A Breath of Fresh Air – The Remarkable Miyawaki Forest

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Gaurav Mehta

The thrill of escape from the dusty, clamorous street into an oasis of natural green, the stillness broken by boisterous bird calls, the woodland embraces with sheets of calm. Oh, to escape the ordeal of choking traffic, belching pollution and the alarming deterioration in air quality index (AQI). An option to rejuvenate the dusty, smoggy city air is through tree plantation of indigenous (adapted to the climate, soil, and availability of water) tree species. Is there a way to speed up the growth of trees?

One possible solution is the globally practised Miyawaki Technique pioneered by a Japanese botanist, Dr Akira Miyawaki. It is estimated that over 3,000 forests worldwide have been created using this technique.

The technique can be used to develop both small and large forests in an urban milieu within ten years. These forests or woodlands grow ten times faster, use less space as saplings are densely planted approximately 3.2 to 3.4 saplings in a square metre against the traditional single sapling, are a hundred times more biodiverse, results in 30 times lower noise and air pollution, provides 30 times greener surface area, are 100 per cent organic, and much better with absorbing carbon-dioxide, compared to monoculture (single tree species) plantation. 

Over the years, India has warmed up to the Miyawaki Method in various cities. While some prefer to tag it as an ‘elitist’ idea suitable for hotels, Miyawaki has been applied to parks. DCB Bank has created forests or woodlands in parks accessible to citizens at Navi Mumbai and New Delhi. We work with civic agencies, government bodies and organisations to first showcase and learn from the project on unused land. Scaling happens after the proof of concept takes ‘firm root’ in the ground. Miyawaki requires plants to be watered in the first two years. This investment pays back handsomely once the trees mature.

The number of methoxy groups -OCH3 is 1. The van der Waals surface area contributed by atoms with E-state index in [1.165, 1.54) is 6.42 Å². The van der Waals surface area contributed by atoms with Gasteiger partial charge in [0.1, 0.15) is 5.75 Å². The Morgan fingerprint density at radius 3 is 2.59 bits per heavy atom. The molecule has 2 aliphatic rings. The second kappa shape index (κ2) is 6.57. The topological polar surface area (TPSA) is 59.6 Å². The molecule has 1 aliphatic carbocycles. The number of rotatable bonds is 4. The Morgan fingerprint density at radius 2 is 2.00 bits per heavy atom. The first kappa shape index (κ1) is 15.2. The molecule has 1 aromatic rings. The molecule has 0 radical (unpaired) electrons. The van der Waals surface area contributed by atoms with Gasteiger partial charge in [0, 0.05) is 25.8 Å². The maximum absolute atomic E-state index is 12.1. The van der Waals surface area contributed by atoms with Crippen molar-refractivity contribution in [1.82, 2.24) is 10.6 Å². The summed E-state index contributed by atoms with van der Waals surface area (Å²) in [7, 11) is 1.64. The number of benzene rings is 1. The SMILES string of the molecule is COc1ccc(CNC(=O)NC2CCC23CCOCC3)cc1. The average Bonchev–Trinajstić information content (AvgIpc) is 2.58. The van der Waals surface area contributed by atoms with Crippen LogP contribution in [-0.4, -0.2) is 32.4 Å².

Our Miyawaki experience at Madh Island, Mumbai, has been remarkable. Saplings planted in 2019 averaged 3 feet have grown to 6 feet and taller in two years. Birdlife is prolific in the approximately one-acre site with 10,000 saplings. This success prompted a larger second project of 15,000 saplings. In all, we have 25,000 saplings across approximately two acres. Park benches, nature interpretation storyboards of identified birds, reptiles and trees have been installed.

Another group of employee volunteers planted 600 saplings in the area around BMC Bhandup Pumping Station. These are ongoing projects in Mumbai. The plantation at Madh Island and Bhandup will rapidly build a dense green cover and preserve a safe space for insects, birds and people. These green spaces are a win back for the people. It will foster local ecological biodiversity and are oxygen factories that absorb carbon dioxide. The tree varieties include Almond, Amla, Bay Leaf, Jamun, Pongam, Neem, Curry Leaf, Lemon, Mango, Reetha, Mahogany, amongst other local varieties. 

DCB Bank has a cautious approach to learn, gain experience and scale up with bigger sized plantation areas. The Bank’s implemented the projects with NGO Green Yatra. 

The Bank annually plants one lakh indigenous tree species (100,000) using the traditional and Miyawaki methods. Working with NGOs, organisations, volunteer groups, the Bank’s employee volunteers, their family and friends have spread the message of the importance of trees to arrest climate change.

Living trees improve the quality of our lives. They are a storehouse for bio-diversity and make an invaluable contribution to the GDP. Our rapid loss of pristine forests is damage that cannot be undone. 

Gaurav Mehta leads the Corporate Social Responsibility initiatives across India with DCB Bank Limited.